(1) What is the self concept ?

An individual self consists of two parts, the subjective part and the objective part. The subjective part was obtained when one was born (Sarbin, 1952). It is described as proactive, which is in a manner that is expressive of the proprium because it influences the external environment rather than being influenced by it. The objective part is obtained when the individual self receives the responses from the environment owning to its existence. When the individual organizes the perception of these responses, the belief about himself is constituted. This set of beliefs composes the self concept. It is better explained by Rogers (1951) : "the self concept may be thought of as an organized configuration of perceptions of the self which are admissible to awareness". Burke (1980) defined more clearly that the self was composed of an organized set of identities, and these identities were measurable. This established the theoretical basis of the measurement of self concept. Mead (1934) stated the difference between the subjective part and the objective part more clearly that 'I' was the response of the organism to the attitudes of the others; 'me' was the organized set of attitudes of others which one himself assumed. He also stated that the start of the self was at the time when the responses of the others became an essential part in the experience of conduct of the individual. The kinds of responses taken into account for the composition of the self concept, as stated by Horrock (1976), were fro the experienced past, experiencing present, and the anticipation of the future. This information provided a gross picture about the self concept that was a set of beliefs arisen by collecting the responses from the environment in the past and the present. The outcome would affect the expectations and the future behavior of the individual. The elements of this construct could be properly named as suggested by Hudson (1968). He gave four names for the four expessions of the individual.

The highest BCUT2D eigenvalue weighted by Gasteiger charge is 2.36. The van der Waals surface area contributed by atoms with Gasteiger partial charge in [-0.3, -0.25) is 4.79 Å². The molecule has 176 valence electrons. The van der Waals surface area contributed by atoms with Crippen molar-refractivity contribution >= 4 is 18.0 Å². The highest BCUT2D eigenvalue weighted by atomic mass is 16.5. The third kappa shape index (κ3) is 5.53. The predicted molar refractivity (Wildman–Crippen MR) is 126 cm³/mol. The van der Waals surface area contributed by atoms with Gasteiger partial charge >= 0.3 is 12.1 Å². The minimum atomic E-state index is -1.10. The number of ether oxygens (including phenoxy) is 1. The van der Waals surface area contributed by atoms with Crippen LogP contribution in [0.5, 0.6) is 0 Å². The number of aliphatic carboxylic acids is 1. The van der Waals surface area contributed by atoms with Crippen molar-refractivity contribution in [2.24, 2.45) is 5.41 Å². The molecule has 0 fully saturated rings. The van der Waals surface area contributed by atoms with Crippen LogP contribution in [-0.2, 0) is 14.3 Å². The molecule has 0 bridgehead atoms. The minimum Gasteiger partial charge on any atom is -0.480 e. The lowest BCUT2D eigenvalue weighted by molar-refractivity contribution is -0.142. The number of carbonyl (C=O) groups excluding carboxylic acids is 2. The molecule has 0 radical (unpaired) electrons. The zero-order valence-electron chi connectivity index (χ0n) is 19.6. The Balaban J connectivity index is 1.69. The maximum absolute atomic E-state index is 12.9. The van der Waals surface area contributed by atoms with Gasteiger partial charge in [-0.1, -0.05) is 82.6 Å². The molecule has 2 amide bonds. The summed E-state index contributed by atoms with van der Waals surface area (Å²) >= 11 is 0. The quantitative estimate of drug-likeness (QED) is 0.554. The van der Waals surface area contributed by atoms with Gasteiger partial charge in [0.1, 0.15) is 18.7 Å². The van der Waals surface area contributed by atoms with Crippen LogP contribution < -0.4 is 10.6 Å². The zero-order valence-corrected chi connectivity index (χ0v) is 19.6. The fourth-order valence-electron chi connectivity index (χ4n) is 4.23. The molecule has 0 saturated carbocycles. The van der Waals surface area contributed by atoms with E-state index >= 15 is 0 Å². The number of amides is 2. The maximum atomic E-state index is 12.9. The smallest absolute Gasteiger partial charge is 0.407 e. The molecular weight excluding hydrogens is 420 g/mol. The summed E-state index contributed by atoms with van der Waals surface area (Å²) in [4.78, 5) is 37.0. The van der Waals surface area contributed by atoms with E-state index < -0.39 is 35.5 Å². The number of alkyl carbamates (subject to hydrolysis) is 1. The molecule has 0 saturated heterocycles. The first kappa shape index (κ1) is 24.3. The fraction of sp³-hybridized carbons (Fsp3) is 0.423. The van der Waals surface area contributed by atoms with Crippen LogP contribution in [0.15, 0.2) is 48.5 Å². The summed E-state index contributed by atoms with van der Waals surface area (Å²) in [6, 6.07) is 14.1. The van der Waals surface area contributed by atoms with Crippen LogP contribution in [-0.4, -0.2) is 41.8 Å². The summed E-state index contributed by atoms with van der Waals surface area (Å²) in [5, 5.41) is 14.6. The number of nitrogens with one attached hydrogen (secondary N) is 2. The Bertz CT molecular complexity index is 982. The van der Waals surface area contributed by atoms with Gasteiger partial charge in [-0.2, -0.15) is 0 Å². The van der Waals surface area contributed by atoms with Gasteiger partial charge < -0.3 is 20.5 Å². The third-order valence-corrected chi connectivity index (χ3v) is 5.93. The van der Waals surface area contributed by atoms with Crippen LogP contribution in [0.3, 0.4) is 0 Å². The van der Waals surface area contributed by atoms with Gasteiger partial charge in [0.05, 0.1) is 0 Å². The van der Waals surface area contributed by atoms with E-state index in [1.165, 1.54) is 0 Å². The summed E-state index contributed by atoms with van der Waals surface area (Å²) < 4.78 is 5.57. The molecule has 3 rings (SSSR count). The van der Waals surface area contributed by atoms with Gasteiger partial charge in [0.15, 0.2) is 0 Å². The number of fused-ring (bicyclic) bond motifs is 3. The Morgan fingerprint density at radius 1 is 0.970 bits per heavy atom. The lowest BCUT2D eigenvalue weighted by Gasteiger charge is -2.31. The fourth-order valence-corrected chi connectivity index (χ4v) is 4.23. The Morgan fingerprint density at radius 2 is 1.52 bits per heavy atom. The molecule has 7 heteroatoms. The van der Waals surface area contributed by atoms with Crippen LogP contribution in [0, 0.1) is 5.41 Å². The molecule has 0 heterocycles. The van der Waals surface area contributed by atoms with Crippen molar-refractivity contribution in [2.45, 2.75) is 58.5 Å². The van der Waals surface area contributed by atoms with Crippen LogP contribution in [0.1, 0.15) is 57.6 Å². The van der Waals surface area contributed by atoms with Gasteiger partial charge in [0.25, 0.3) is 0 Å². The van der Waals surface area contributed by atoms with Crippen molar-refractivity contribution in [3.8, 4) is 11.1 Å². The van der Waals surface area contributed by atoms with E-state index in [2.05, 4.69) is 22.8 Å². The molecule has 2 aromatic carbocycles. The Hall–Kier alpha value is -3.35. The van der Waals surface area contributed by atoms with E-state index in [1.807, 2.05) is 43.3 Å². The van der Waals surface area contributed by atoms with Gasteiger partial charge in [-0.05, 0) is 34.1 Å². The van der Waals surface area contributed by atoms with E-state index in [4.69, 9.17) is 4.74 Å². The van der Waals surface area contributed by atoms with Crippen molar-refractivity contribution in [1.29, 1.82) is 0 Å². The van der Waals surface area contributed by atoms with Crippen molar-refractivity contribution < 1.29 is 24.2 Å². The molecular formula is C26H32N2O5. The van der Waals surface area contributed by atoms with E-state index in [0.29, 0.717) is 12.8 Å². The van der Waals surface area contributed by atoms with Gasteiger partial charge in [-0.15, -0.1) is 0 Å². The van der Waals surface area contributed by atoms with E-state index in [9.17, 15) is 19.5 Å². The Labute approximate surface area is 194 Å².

(a)The actual self, the part the individual actually are. It resembles the 'I';
(b)The ideal self, the part the individual likes to be;
(c)The perceived self, the part the environment takes the individual to be. It resembles the 'me'.
(d)The future self, the part the individual expects to be in a period of time.

If these terms are applied, we can say that the actual self is not as important as the perceived self, because the actual self reacts to the environment only, but the perceived self affects the establishment of the ideal self and the future self.


(2) The characteristics of self concept
(3) The importance of the self concept
(4) How the self concept is changed